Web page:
Home Page

Biology

Chemistry

Physics 

Science Superstars 

Homework Help

Teachers

About Us 

Contact Us 
 

Alexander Fleming (1881 - 1955)

 

 

 

Sir Alexander Fleming in his laboratory at St Mary's Hospital, London

  Photograph by Topical Press

So, who was Alexander Fleming?

Alexander Fleming was born on the 6th of August, 1881 at Lochfield Farm, Darvel, Ayrshire. He went to work as a shipping clerk in London, where when he was aged 20, he inherited some money. He had always wanted to become a doctor, and so in 1901, he enrolled at St Mary's Hospital Medical School, London. He was good at research and five years later joined the research department at St Mary's, where he was assistant bacteriologist to Sir Almroth Wright.

Fleming and Wright were involved in inoculation of servicemen against typhoid during the First World War. Fleming discovered that the antiseptics used to treat wounds were more harmful than they were good as they destroyed the bodies natural defences.

Back at St Mary's in 1918, Fleming continued his work on bacteria. It was there in 1928 that he made his greatest discovery.

What did he discover?

In 1928, Fleming was working on the staphylococci bacteria - the kind that cause boils and sore throats, when, whilst he was examining some old bacterial plates that he noticed a mould had grown on one of his cultures. He saw what he believed was unusual in that some of the colonies of staphylococci that should have been growing near the mould had disappeared. Fleming thought that the mould could be making something that was capable of destroying the bacteria. He did some more experiments and found that this was indeed the case. He cultured the mould by growing it in broth. The mould was later identified as Penicillium notatum which had produced what we now call penicillin.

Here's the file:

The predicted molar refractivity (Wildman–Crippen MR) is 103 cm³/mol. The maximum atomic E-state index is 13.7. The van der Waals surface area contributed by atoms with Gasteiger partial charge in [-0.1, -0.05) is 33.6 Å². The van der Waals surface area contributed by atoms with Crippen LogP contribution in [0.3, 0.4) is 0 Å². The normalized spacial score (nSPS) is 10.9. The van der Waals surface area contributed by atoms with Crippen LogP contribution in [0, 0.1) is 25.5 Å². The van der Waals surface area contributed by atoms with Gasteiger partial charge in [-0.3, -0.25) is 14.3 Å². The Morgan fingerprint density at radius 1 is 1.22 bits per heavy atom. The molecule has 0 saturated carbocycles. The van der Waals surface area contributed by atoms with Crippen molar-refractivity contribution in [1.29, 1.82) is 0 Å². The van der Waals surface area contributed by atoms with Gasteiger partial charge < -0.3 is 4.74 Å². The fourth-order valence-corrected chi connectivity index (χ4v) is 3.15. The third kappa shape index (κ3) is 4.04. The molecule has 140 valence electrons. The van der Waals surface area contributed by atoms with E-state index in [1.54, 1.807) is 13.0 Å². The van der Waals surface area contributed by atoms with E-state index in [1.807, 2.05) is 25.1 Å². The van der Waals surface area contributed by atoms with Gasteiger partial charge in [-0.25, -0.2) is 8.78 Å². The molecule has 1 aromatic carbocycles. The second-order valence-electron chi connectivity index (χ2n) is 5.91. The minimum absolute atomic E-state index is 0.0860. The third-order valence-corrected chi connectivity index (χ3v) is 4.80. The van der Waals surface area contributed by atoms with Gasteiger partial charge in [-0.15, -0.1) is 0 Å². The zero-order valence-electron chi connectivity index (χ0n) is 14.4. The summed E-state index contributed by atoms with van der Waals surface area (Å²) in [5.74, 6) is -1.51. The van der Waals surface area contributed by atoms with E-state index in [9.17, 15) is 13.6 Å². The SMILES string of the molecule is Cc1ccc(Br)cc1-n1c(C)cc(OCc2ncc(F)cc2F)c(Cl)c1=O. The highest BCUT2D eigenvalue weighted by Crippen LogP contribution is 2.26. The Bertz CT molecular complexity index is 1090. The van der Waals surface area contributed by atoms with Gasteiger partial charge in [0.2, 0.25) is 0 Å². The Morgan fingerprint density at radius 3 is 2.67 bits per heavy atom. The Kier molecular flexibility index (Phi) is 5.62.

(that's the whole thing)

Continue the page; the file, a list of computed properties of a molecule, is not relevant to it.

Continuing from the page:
What did Fleming do now?

After making his discovery, Alexander Fleming published his work in 1929 and strange to say, did not continue this research, partly because it was difficult to make and store. He was convinced that it would be able to save many lives and when asked he sent samples to world-wide laboratories.

What happened after this?

At Oxford University, in 1938, Professor Howard Florey and Dr Ernst Chain were studying the effects of substances produced by living things on bacteria which try to harm them. They read the work on penicillin by Alexander Fleming from some ten years before and decided to replicate his experiments. They encountered the same problems as Fleming when it came to preserving and storing penicillin.

During the Second World War (1939-1945), there was an urgent need for drugs to deal with infected wounds and other diseases and so Florey went to the United States of America to work with other scientists at the Northern Regional Research Centre, Illinois. They discovered a cheap source of broth in 1942 and then found a fast growing penicillin mould on melons which were in a local supermarket.

Pure penicillin was eventually manufactured commercially. Penicillin became a wonderful weapon in the fight against diseases once considered deadly. Its discovery led to the development of other similar antibiotics.

How were the discoverers of penicillin rewarded?

Alexander Fleming was knighted in 1944.

In 1945, Fleming, Florey and Chain were awarded the Nobel Prize for medicine.

When did Fleming die?

Alexander Fleming died on 11th March 1955. He is buried in St Paul's Cathedral.